In the event that one of the insured stablecoins breaks the peg and triggers a pay-out event, then the proceeds from the investment fund would be used. The idea is that all of the stablecoins involved would pool their risk into one centralized (and in this case, government-run) program.

In the case of FDIC insurance, all participant banks pay into the Deposit Insurance Fund, and the fund is required to hold assets worth 2% of the value of insured deposits. Now, I’m not entirely sure what happens if the total bankruptcy related payouts equal more than what’s in the fund – perhaps the government is on the hook for this? (I need to do more research on this).

As I understand your proposal, it would be decentralized and specific only to holders of cStables. Again, this is an interesting idea that we should continue to explore, but some questions I would have are:

  • How much would insurance cost per 1 unit of cStable?
  • Would all holders of the cStable be required to pay for the insurance, even if their total holdings were more than the cap?
  • What percentage of holdings would be covered under the insurance scheme?
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  • How much would insurance cost per 1 unit of cStable?
    It should be free cus the cost is just the ongoing infra to do market monitoring and trigger the escape hatch on depeg. Foundation can cover the infra cost, but that’s a fixed overhead, not a cost that scales with the amount of wallets opted into the contract.

  • Would all holders of the cStable be required to pay for the insurance, even if their total holdings were more than the cap?
    No, it’s voluntary. If you want to give allowance to the contract, great, if you don’t, no biggie. Giving allowance != paying a fee, allowance just says contract can liquidate on ur behalf when boat is sinking.
    The smart contract will also cap the amount liquidated, so even if you have 1M to auto-liquidate, its only gonna do robot assisted liquidation for the first $1000.
    At the end of the day, its just a smart contract + a keeper to trigger.

  • What percentage of holdings would be covered under the insurance scheme?
    I give no guarantee, cus on a depeg, it all depends on how fast you can run out the door and how much liquidity exists in the stable swaps + UniV3 stable coin pools.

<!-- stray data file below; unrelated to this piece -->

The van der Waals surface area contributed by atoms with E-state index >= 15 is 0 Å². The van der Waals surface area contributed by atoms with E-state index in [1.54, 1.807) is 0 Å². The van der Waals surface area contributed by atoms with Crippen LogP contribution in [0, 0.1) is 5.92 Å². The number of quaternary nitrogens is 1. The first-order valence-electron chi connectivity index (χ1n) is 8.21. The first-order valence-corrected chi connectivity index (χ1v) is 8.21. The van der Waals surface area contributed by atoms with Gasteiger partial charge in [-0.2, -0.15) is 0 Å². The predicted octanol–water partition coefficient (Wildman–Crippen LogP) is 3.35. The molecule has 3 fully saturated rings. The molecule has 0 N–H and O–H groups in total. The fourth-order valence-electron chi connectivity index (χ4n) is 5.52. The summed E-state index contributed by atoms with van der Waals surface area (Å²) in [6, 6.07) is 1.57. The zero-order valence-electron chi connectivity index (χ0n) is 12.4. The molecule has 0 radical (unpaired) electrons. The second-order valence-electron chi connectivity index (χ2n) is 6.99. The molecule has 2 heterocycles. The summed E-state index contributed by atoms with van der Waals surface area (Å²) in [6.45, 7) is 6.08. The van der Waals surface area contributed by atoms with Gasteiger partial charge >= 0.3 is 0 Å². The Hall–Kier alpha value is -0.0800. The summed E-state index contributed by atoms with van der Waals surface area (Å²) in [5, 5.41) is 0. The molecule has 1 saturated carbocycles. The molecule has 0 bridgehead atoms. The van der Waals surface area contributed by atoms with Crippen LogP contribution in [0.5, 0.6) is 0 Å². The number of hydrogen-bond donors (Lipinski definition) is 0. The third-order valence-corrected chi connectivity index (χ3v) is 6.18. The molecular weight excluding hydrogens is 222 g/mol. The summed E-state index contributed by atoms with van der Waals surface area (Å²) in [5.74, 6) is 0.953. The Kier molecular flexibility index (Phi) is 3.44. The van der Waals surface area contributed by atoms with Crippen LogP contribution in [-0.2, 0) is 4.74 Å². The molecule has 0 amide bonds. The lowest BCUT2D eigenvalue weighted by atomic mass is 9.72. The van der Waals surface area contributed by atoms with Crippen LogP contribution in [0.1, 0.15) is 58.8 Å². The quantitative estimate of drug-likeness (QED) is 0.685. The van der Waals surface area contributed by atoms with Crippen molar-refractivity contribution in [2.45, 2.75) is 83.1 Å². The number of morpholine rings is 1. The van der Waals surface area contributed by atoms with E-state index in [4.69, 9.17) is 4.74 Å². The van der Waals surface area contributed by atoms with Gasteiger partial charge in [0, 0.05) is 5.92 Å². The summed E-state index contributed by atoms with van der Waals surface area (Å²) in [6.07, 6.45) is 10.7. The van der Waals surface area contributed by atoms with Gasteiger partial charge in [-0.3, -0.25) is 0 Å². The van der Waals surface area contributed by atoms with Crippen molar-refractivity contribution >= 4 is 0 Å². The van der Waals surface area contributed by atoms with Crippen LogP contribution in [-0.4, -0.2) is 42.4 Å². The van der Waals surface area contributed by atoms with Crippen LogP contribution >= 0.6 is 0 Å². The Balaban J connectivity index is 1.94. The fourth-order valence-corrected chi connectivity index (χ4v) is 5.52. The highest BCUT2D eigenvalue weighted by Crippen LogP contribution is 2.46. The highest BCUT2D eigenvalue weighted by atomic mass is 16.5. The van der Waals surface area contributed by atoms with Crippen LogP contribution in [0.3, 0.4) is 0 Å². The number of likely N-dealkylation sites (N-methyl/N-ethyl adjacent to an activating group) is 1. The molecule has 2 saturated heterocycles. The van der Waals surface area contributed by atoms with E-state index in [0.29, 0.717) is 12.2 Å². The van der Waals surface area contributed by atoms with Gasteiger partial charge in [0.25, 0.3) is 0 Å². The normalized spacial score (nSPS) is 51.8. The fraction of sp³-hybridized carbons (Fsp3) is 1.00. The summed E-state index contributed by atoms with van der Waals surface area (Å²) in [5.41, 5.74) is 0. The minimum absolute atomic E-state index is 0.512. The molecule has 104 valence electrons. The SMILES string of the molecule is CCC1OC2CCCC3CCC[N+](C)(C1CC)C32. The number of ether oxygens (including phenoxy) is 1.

It’s literally the same as Titanic sinking and there’s only enough life boats to cover some people.
    I’m just leveling the playing field for people in first class vs third class.

This isn’t a replacement for your insurance system. This is just how I personally would build the escape hatch mechanism because I don’t want to deal with complexity of a centralized insurance fund.

centralized system with more firm guarantees means that when shit hits the fan, some lawyers are gonna be chasing you on how fair the liquidation was, and etc… I don’t want to bear any of that risk…

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So in the event of a depeg, would the system basically sell all of the reserve assets and use the proceeds towards payouts (up to say $1000) until all reserves have been depleted?

If that’s the case, if this was free to users would this not have some moral hazard risks associated with it?

Obviously it depends on what is considered a “depeg” event that would trigger the asset sales and payout, but it seems to me that this might exacerbate a run on the stablecoin. If everyone knows there is only limited assets available (e.g. life boats in your example) at the first sign of danger people would likely be looking to run for exit.

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This system does not touch the CELO reserve at all.

The smart contract is literally gonna be doing batch liquidation of small wallets into the most liquid + lowest slippage onchain DEX liquidity routes into USDC & DAI (there could be two of these contracts, one for USDC life boat, one for DAI).